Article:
3D printing is already radically changing that cycle in certain specialized applications, and promises to do so in many more as the technology is perfected. A few real-world examples:
- The US Army has deployed mobile 3D printing laboratories to Afghanistan to produce urgently-needed parts locally – even designing some in the field, rather than waiting for the normal procurement process. The US Navy is experimenting with a similar approach at sea.
- Purpose-built body parts are saving lives, including a 3D-printed ribcage and sternum and tracheal implant that have already been implanted in patients. In the not too distant future, 3D-printed organs are expected to alleviate the critical shortage of donor organs in the field of transplant medicine – and they’ll also eliminate the rejection of donor organs, because they’ll be printed using the recipient’s own cells as a foundation.
- We’ll increasingly be able to print our needs at home, rather than leave the house to shop for them or order them online for delivery. Home 3D printers are already freely available at relatively low cost, and their sophistication and capabilities are increasing every year. For example, it’s expected that before long, we might be able to ‘print’ a dress or shirt at home. A complete clothing collection has already been produced in this way by one fashion student.
- If you have an older vehicle, you’ve probably already experienced the hassle of trying to obtain parts for it after the manufacturer’s stocks run out. 3D printing will make it possible for a repair shop – or even a home mechanic – to produce such parts locally on demand. One could even produce every part needed to build an entire vehicle.
There are many more possibilities. Furthermore, 3D printing is only one aspect of this technological revolution. If a designer can produce and digitize a design for a product, it can be downloaded to a 3D printer or robotic manufacturing facility anywhere in the world, and produced on demand. It will no longer be necessary to produce it in a centralized factory, and then export the product to its markets. This is likely to produce a massive escalation in digital piracy. If a company produces a particularly desirable product, what’s to stop someone buying a single example, laser-scanning it (and/or its component parts), digitizing the design, and producing a 3D printer template that will allow anyone to produce an exact copy, anywhere in the world? The company may be able to sue a rival corporation or factory to prevent the mass production of such pirated copies, but how can it possibly stop thousands of people from making their own copies at home, simply by downloading the template?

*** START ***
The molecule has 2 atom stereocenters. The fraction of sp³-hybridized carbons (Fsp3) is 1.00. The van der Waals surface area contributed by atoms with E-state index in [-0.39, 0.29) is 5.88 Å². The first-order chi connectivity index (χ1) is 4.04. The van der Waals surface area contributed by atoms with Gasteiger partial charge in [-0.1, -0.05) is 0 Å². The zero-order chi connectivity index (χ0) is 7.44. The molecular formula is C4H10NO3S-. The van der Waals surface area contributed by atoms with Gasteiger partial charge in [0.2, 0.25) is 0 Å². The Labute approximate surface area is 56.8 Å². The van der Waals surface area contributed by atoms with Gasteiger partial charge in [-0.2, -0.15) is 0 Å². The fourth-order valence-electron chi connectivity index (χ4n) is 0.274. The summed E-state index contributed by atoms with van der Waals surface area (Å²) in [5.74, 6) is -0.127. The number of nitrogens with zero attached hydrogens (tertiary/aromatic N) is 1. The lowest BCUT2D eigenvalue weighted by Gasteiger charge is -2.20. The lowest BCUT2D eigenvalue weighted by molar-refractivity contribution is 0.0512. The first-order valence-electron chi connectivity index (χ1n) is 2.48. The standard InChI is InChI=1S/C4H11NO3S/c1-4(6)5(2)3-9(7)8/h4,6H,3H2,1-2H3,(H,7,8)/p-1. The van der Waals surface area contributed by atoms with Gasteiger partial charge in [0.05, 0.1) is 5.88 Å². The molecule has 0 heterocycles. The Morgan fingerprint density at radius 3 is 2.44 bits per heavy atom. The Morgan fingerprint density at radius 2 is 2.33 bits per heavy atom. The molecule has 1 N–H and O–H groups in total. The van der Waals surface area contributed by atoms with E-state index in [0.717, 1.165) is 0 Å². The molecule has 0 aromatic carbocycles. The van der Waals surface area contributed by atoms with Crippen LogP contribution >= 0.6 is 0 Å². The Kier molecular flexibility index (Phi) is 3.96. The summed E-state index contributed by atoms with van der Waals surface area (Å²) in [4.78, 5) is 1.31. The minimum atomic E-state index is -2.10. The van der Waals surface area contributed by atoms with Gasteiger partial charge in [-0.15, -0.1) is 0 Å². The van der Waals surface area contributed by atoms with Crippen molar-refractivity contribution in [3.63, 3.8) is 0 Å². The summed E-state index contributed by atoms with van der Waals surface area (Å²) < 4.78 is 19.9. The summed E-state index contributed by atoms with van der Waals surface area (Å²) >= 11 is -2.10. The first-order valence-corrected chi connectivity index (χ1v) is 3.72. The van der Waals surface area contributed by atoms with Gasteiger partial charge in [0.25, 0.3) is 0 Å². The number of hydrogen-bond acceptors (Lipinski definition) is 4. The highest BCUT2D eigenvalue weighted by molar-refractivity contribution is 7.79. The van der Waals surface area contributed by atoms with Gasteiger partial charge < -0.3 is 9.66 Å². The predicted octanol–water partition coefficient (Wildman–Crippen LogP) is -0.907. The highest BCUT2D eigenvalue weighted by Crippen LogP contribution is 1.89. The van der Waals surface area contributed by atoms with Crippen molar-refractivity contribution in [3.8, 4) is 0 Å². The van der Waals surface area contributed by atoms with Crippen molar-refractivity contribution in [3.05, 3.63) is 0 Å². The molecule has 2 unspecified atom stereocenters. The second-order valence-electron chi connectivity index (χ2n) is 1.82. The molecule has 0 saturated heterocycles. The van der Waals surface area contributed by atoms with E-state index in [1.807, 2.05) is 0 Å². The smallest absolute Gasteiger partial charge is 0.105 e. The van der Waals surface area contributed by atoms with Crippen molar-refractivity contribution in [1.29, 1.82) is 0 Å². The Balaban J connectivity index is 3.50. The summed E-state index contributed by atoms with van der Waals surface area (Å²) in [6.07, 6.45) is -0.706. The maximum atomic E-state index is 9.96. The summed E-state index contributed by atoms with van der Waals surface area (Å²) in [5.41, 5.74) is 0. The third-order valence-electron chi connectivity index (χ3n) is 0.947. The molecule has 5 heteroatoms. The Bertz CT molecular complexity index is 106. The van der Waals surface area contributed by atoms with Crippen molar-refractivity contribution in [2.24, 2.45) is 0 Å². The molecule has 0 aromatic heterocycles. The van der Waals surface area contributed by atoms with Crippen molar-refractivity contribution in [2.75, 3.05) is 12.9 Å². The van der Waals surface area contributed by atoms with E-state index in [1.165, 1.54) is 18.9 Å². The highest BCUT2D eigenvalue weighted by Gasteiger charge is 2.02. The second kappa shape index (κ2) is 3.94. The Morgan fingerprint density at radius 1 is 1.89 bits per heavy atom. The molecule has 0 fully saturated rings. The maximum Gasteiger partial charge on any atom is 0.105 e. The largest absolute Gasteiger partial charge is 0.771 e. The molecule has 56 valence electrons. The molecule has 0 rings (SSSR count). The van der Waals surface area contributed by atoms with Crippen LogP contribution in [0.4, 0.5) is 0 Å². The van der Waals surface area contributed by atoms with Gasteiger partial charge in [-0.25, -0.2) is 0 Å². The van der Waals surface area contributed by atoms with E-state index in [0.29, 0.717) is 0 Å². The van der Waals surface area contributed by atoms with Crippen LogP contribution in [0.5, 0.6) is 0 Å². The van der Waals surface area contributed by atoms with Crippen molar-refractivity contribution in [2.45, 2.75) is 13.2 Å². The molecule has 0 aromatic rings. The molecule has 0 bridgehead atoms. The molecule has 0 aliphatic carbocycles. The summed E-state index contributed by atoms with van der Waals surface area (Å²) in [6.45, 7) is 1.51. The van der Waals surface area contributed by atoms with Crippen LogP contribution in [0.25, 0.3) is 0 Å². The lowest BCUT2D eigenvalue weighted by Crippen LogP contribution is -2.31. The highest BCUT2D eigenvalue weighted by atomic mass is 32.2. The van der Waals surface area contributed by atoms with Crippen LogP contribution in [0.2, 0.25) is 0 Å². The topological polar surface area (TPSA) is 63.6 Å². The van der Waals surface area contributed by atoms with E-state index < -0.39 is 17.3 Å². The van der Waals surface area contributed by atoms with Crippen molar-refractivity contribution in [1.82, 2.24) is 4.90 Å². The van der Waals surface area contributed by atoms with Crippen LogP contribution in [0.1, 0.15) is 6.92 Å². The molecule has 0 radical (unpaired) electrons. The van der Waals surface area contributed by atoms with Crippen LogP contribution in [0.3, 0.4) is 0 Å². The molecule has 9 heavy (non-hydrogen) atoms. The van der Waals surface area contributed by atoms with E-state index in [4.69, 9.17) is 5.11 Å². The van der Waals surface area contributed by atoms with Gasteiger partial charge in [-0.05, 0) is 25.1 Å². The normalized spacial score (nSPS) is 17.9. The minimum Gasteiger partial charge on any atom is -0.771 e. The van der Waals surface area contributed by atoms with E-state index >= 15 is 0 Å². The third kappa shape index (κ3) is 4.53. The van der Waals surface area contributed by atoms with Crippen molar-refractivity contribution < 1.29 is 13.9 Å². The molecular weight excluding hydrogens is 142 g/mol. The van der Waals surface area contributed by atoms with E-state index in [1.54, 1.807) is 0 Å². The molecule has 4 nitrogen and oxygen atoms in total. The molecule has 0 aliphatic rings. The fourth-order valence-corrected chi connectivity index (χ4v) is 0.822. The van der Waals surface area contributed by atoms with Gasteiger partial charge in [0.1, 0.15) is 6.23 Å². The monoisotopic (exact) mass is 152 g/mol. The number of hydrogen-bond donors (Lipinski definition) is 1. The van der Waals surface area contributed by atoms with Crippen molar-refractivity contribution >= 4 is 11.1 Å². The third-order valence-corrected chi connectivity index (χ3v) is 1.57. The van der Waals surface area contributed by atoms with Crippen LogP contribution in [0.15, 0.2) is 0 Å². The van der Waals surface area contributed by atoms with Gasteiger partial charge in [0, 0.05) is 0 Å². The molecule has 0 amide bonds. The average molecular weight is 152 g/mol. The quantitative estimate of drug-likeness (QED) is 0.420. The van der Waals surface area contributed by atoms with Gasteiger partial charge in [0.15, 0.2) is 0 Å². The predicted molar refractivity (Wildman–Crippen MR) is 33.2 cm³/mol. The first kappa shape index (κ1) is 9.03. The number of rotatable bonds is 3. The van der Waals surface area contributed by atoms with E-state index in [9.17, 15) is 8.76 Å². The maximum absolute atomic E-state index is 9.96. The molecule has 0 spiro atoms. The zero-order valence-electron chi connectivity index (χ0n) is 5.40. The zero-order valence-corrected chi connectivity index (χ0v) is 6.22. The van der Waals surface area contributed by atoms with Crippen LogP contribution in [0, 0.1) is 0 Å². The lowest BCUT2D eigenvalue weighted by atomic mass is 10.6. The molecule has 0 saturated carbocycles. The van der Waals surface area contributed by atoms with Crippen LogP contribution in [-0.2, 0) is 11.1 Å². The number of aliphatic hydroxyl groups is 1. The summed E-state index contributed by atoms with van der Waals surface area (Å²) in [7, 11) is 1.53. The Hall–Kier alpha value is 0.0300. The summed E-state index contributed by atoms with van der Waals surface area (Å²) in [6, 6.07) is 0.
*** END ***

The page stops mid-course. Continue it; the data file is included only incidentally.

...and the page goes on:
What this means is that a very large number of the jobs associated with the historically typical production cycle are going to be automated out of existence. Factories will still be the most economical way to mass-produce large quantities of items. However, when individuals and families, or smaller companies, can produce what they need on their own premises, on demand, that’s going to greatly reduce the need to order parts and products from elsewhere.
The technology is still in its infancy, but it’s growing by leaps and bounds. Who knows what impact it will have on globalization? Not only will this affect production in other countries, but it’ll also affect the need for immigrant labor, legal or illegal, in those countries and our own. Furthermore, those arguing that globalization should be reversed in order to ‘bring jobs home‘ have often failed to reckon with the fact that it may no longer be possible to ‘bring them home’, because they may have gone the way of buggy whip manufacturers in the age of the automobile.
That’s something to keep in mind as we consider the current Presidential election campaign. How many of the promises being made by any or all candidates have taken this into account? And how many voters are aware of its implications?